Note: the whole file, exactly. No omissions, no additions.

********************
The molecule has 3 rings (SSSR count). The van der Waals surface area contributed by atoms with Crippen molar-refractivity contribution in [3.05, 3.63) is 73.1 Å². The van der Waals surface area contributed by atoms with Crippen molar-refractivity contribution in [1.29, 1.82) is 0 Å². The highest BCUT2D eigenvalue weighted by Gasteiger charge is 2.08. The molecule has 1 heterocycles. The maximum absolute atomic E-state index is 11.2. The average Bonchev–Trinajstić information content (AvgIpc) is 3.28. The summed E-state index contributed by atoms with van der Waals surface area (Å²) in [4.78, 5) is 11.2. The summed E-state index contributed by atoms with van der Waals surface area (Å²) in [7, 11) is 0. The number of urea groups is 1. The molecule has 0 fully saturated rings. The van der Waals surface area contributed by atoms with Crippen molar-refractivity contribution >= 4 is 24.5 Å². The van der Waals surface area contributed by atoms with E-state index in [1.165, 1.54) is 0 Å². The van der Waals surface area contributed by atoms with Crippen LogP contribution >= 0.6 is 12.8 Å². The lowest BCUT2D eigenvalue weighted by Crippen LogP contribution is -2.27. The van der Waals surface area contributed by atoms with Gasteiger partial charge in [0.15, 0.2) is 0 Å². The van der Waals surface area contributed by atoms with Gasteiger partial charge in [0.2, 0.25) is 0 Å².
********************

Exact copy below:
The molecule has 3 rings (SSSR count). The van der Waals surface area contributed by atoms with Crippen molar-refractivity contribution in [3.05, 3.63) is 73.1 Å². The van der Waals surface area contributed by atoms with Crippen molar-refractivity contribution in [1.29, 1.82) is 0 Å². The highest BCUT2D eigenvalue weighted by Gasteiger charge is 2.08. The molecule has 1 heterocycles. The maximum absolute atomic E-state index is 11.2. The average Bonchev–Trinajstić information content (AvgIpc) is 3.28. The summed E-state index contributed by atoms with van der Waals surface area (Å²) in [4.78, 5) is 11.2. The summed E-state index contributed by atoms with van der Waals surface area (Å²) in [7, 11) is 0. The number of urea groups is 1. The molecule has 0 fully saturated rings. The van der Waals surface area contributed by atoms with Crippen molar-refractivity contribution >= 4 is 24.5 Å². The van der Waals surface area contributed by atoms with E-state index in [1.165, 1.54) is 0 Å². The van der Waals surface area contributed by atoms with Crippen LogP contribution >= 0.6 is 12.8 Å². The lowest BCUT2D eigenvalue weighted by Crippen LogP contribution is -2.27. The van der Waals surface area contributed by atoms with Gasteiger partial charge in [0.15, 0.2) is 0 Å². The van der Waals surface area contributed by atoms with Gasteiger partial charge in [0.2, 0.25) is 0 Å².